Emiller’s Guide To Nginx Module Development

By Evan Miller

First published: April 28, 2007 (Last edit: August 11, 2017 – changes)

Bruce Wayne: What’s that?
Lucius Fox: The Tumbler? Oh… you wouldn’t be interested in that.

To fully appreciate Nginx, the web server, it helps to understand Batman, the comic book character.

Batman is fast. Nginx is fast. Batman fights crime. Nginx fights wasted CPU cycles and memory leaks. Batman performs well under pressure. Nginx, for its part, excels under heavy server loads.

But Batman would be almost nothing without the Batman utility belt.

Figure 1: The Batman utility belt, gripping Christian Bale’s love handles.

At any given time, Batman’s utility belt might contain a lock pick, several batarangs, bat-cuffs, a bat-tracer, bat-darts, night vision goggles, thermite grenades, smoke pellets, a flashlight, a kryptonite ring, an acetylene torch, or an Apple iPhone. When Batman needs to tranquilize, blind, deafen, stun, track, stop, smoke out, or text-message the enemy, you better believe he’s reaching down for his bat-belt. The belt is so crucial to Batman’s operations that if Batman had to choose between wearing pants and wearing the utility belt, he would definitely choose the belt. In fact, he did choose the utility belt, and that’s why Batman wears rubber tights instead of pants (Fig. 1).

Instead of a utility belt, Nginx has a module chain. When Nginx needs to gzip or chunk-encode a response, it whips out a module to do the work. When Nginx blocks access to a resource based on IP address or HTTP auth credentials, a module does the deflecting. When Nginx communicates with Memcache or FastCGI servers, a module is the walkie-talkie.

Batman’s utility belt holds a lot of doo-hickeys, but occasionally Batman needs a new tool. Maybe there’s a new enemy against whom bat-cuffs and batarangs are ineffectual. Or Batman needs a new ability, like being able to breathe underwater. That’s when Batman rings up Lucius Fox to engineer the appropriate bat-gadget.

Figure 2: Bruce Wayne (née Batman) consults with his engineer, Lucius Fox

The purpose of this guide is to teach you the details of Nginx’s module chain, so that you may be like Lucius Fox. When you’re done with the guide, you’ll be able to design and produce high-quality modules that enable Nginx to do things it couldn’t do before. Nginx’s module system has a lot of nuance and nitty-gritty, so you’ll probably want to refer back to this document often. I have tried to make the concepts as clear as possible, but I’ll be blunt, writing Nginx modules can still be hard work.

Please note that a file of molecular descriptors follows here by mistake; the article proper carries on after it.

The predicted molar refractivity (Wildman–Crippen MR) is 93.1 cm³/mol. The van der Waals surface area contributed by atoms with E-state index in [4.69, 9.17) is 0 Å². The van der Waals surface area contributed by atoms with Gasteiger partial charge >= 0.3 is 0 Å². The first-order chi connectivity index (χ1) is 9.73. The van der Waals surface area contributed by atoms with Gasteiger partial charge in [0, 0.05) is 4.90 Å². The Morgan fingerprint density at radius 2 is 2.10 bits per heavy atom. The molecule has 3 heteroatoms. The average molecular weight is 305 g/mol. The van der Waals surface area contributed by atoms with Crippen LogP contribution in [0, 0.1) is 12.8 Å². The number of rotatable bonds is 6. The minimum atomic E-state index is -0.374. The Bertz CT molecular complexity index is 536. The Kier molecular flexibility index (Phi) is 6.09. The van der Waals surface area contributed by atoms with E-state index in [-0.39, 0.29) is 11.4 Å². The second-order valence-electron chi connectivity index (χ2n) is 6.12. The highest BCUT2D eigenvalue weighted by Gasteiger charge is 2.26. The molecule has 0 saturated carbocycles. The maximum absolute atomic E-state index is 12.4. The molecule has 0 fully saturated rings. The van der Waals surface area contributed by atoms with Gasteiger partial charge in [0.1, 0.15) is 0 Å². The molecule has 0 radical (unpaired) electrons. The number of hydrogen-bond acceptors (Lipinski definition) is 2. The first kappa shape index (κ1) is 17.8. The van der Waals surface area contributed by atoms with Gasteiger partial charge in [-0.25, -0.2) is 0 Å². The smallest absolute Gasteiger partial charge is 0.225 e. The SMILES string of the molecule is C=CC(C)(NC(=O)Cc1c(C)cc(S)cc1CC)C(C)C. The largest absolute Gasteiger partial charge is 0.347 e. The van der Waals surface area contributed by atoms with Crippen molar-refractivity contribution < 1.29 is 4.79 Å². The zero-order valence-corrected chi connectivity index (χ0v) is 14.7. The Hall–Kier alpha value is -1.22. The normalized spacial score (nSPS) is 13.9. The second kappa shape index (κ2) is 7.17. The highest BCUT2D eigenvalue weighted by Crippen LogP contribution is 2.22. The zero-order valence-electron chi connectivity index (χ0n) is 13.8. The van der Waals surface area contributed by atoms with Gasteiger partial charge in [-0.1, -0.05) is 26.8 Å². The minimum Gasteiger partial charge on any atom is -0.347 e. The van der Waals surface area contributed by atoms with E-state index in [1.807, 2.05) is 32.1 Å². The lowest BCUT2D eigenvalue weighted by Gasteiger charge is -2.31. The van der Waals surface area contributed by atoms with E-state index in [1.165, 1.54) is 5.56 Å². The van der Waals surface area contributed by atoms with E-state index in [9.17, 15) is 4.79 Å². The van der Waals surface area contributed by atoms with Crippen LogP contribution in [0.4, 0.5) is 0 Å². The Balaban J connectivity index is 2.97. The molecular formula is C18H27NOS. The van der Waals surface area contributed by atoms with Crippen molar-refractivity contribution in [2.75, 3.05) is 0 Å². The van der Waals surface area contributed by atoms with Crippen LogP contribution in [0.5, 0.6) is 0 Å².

But whoever said making bat-tools would be easy?

Table of Contents

  1. Prerequisites
  2. High-Level Overview of Nginx’s Module Delegation
  3. Components of an Nginx Module
    1. Module Configuration Struct(s)
    2. Module Directives
    3. The Module Context
      1. create_loc_conf
      2. merge_loc_conf
    4. The Module Definition
    5. Module Installation
  4. Handlers
    1. Anatomy of a Handler (Non-proxying)
      1. Getting the location configuration
      2. Generating a response
      3. Sending the header
      4. Sending the body
    2. Anatomy of an Upstream (a.k.a. Proxy) Handler
      1. Summary of upstream callbacks
      2. The create_request callback
      3. The process_header callback
      4. Keeping state
    3. Handler Installation
  5. Filters
    1. Anatomy of a Header Filter
    2. Anatomy of a Body Filter
    3. Filter Installation
  6. Load-Balancers
    1. The enabling directive
    2. The registration function
    3. The upstream initialization function
    4. The peer initialization function
    5. The load-balancing function
    6. The peer release function
  7. Writing and Compiling a New Nginx Module
  8. Advanced Topics
  9. Code References

0. Prerequisites

You should be comfortable with C. Not just "C-syntax"; you should know your way around a struct and not be scared off by pointers and function references, and be cognizant of the preprocessor. If you need to brush up, nothing beats K&R.

Basic understanding of HTTP is useful. You’ll be working on a web server, after all.

You should also be familiar with Nginx’s configuration file. If you’re not, here’s the gist of it: there are four contexts (called main, server, upstream, and location) which can contain directives with one or more arguments. Directives in the main context apply to everything; directives in the server context apply to a particular host/port; directives in the upstream context refer to a set of backend servers; and directives in a location context apply only to matching web locations (e.g., "/", "/images", etc.) A location context inherits from the surrounding server context, and a server context inherits from the main context. The upstream context neither inherits nor imparts its properties; it has its own special directives that don’t really apply elsewhere. I’ll refer to these four contexts quite a bit, so… don’t forget them.

Let’s get started.

1. High-Level Overview of Nginx’s Module Delegation

Nginx modules have three roles we’ll cover:

Modules do all of the "real work" that you might associate with a web server: whenever Nginx serves a file or proxies a request to another server, there’s a handler module doing the work; when Nginx gzips the output or executes a server-side include, it’s using filter modules. The "core" of Nginx simply takes care of all the network and application protocols and sets up the sequence of modules that are eligible to process a request. The de-centralized architecture makes it possible for you to make a nice self-contained unit that does something you want.